IT was a typical Thursday night in 1970s downtown Glasgow with violence always lingering in the background.

Hardman Hugh Collins was enjoying a few drinks in the popular Lunar Seven Bar in Buchanan Street, close to Sauchiehall Street, with friends.

Known as Shug, Collins was a 26-year-old with a reputation for shoplifting, burglary and violence, when he suddenly graduated to murder.

Glasgow Times:

That evening in early April 1977 he had bumped into William Mooney, a gangland rival, in the same bar.

Mooney reportedly started the resulting fracas, the result of a simmering feud.

After Collins struck him, Mooney, who was married with a young family, got up from the ground and drew out a breadknife, but he was too late.

Collins stabbed him a second time, between the ribs. Just to be sure, he stabbed him again. "I went f***ing completely berserk," he would later recall.

Police quickly identified Collins as the prime suspect and he later stood trial at the High Court in Glasgow where he was given life imprisonment.

His murder conviction was the culmination of 10 years of violent crime which had seen him in and out of penal institutions across Scotland.

Glasgow Times:

Collins had grown up in the Roystonhill area of Glasgow and came from a broken family.

He was the son of Betty Norrie and William "Wullie" Collins. His dad also had a penchant for violence and had been jailed for slashing a local dance hall manager. With his father in prison the young Collins then found himself abandoned by his mother.

His grandfather died when he was eight, and he was brought up by his grandmother who did her best in trying circumstances. Collins, a former altar boy, was expelled from the local St Roch's Secondary aged 15 by which time he was a member of the notorious Shamrock gang.

Life revolved around fighting rival outfits, especially their main enemy, the Calton Tongs.

Two days after his 16th birthday Collins received his first custodial sentence, the outcome of a fight in Glasgow's George Square.

By the time his grandmother died both father and son were granted day release from prison for her funeral.

Collins had spent almost 10 years in young offenders' institutions and jails before the life sentence and was clearly out of control.

His life sentence for Mooney's murder wasn't the end of his battle with the authorities, by any stretch.

In his next 16 years in prison he would earn a reputation as a violent and dangerous inmate for his attacks on prison officers, for which he would get an extra seven years added on to his sentence.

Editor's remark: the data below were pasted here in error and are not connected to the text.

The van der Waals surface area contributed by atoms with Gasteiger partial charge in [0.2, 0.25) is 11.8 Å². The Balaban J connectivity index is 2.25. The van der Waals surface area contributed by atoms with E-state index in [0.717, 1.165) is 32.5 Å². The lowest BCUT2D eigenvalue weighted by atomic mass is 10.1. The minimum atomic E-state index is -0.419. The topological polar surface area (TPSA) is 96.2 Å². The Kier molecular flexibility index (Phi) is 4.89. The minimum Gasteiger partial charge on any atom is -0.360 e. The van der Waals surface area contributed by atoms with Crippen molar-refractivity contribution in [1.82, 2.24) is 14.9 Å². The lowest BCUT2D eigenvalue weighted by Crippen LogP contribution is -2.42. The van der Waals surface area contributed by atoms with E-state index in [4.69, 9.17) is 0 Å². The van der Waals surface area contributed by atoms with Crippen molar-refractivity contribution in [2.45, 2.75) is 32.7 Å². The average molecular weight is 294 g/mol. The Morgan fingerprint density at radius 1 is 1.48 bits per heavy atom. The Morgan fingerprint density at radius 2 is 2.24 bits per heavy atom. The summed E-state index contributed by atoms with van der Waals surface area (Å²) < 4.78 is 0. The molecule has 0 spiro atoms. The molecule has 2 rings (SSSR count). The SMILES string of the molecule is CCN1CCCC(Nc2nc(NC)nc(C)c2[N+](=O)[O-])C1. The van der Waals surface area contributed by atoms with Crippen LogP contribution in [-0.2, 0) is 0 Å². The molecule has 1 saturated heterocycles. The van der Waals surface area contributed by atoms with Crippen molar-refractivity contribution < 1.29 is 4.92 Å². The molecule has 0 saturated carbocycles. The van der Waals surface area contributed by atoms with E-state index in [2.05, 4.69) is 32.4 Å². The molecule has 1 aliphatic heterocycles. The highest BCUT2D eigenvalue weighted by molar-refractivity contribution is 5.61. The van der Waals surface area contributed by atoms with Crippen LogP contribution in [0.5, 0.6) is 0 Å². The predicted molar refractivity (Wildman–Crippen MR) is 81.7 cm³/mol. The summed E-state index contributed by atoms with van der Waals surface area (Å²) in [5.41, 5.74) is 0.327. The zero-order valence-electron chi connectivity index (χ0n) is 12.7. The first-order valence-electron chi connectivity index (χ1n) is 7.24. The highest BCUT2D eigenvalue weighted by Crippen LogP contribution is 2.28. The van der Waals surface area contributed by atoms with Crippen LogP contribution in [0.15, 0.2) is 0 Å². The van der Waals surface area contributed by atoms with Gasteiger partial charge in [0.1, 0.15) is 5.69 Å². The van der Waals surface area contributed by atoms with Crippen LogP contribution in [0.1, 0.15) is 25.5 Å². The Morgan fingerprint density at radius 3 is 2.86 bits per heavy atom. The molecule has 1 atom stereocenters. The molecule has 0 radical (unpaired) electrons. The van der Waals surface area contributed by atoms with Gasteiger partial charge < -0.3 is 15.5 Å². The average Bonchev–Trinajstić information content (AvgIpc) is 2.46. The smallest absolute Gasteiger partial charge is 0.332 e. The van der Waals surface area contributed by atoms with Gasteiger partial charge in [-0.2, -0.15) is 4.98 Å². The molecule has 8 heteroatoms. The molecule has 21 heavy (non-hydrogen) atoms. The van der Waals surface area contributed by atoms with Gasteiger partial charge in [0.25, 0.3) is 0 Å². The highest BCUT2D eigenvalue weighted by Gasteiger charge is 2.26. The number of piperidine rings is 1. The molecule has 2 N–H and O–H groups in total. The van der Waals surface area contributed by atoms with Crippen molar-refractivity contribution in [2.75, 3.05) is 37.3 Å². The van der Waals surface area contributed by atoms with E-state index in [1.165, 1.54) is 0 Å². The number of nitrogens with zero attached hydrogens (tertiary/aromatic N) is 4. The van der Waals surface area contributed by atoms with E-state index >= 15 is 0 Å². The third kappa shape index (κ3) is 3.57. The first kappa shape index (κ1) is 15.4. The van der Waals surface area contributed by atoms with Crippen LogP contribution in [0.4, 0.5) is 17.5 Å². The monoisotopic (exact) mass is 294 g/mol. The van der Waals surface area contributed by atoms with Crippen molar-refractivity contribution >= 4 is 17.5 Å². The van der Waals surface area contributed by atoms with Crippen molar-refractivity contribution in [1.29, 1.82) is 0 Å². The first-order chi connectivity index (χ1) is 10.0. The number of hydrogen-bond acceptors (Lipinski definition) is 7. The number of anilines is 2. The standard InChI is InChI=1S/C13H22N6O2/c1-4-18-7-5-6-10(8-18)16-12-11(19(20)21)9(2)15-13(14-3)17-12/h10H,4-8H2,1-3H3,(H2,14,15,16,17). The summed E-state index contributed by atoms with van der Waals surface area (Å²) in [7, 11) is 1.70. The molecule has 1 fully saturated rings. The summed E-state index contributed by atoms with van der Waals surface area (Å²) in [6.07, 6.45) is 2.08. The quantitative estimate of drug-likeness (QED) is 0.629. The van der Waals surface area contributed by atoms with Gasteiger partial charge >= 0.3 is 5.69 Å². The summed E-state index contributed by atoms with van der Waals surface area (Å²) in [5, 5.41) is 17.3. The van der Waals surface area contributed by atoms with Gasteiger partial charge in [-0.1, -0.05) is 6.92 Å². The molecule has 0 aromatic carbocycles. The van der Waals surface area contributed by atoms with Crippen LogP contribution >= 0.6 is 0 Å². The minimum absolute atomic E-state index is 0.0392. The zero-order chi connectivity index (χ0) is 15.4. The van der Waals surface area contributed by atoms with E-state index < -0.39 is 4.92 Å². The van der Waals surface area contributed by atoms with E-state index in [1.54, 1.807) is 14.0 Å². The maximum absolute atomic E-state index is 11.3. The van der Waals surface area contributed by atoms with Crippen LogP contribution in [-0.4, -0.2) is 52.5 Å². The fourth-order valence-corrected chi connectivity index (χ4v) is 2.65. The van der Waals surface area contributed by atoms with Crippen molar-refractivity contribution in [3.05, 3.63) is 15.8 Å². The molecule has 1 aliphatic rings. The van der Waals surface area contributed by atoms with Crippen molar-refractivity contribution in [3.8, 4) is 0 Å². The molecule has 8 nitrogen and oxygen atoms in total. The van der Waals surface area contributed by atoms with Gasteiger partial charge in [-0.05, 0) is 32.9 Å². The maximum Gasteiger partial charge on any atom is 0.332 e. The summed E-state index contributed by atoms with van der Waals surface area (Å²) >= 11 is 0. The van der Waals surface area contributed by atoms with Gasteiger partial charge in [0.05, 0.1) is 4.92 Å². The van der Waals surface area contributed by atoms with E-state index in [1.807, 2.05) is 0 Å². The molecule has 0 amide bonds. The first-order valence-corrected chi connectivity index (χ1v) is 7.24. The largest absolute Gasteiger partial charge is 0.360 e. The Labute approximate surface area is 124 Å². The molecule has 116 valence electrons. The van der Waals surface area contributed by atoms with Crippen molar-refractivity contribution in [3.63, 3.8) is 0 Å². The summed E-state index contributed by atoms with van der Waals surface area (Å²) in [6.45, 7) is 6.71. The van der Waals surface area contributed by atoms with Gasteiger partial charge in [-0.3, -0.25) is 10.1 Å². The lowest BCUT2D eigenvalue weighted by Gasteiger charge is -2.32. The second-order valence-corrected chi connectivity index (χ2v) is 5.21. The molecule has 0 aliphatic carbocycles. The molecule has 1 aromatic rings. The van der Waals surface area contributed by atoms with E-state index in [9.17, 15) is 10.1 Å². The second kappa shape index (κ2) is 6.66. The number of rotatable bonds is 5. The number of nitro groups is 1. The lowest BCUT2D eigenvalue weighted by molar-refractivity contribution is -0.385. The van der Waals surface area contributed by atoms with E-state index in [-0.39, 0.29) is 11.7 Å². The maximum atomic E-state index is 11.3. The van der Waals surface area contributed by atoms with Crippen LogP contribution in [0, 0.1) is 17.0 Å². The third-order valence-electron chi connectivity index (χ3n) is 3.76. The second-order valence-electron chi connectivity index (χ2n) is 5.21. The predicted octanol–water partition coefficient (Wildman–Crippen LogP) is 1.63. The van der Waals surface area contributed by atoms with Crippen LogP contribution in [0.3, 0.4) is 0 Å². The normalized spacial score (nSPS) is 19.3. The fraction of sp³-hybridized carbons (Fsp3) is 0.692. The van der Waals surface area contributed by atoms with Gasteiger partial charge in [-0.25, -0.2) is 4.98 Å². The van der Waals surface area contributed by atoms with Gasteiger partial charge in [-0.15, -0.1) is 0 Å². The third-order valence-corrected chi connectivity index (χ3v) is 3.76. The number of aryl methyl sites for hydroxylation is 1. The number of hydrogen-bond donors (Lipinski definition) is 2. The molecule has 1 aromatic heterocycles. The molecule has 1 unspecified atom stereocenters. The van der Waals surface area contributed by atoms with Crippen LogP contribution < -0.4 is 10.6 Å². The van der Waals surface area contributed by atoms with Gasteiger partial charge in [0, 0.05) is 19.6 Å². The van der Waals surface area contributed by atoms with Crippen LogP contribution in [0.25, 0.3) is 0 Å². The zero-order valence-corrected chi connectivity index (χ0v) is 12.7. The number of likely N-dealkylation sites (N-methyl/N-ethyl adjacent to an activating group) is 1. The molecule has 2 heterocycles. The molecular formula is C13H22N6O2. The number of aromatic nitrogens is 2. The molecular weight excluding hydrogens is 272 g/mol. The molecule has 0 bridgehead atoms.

In the first weeks of his life term, he managed to stab three guards, one of them in the neck.

Over the next few years Collins was kept in isolation and underground cells for long spells.

The press called him "Scotland's most dangerous prisoner" and he even spent some of his sentence in a straitjacket.

Collins then became a drug addict and at one stage endured 14 months' solitary confinement.

In his confrontations prison officers were stabbed, slashed and head-butted.

In return, he claimed he was beaten unconscious, suffered broken ribs, shattered feet and a fractured skull.

Collins always tried to fight back and later admitted he would have killed a prison officer at the time if the opportunity and right weapon presented itself.

But though he managed to stab and slash a few, his weapons were all makeshift, cobbled together from razor blades and items stolen from the kitchens.

Every time he managed to punch or head-butt a prison officer, retribution would quickly follow with anything from four to eight men with steel-capped boots dishing out punishment.

Prison officers at the time had nicknames like Slasher, Square Go and Undertaker and revelled in their own notoriety.

Collins would later claim that officers at Perth Prison would take him to an underground cell for daily beatings.

In one interview he said: "I think people might have difficulty believing how bad it was but I remember beatings where I was hit with truncheons so hard I woke with splinters in my head.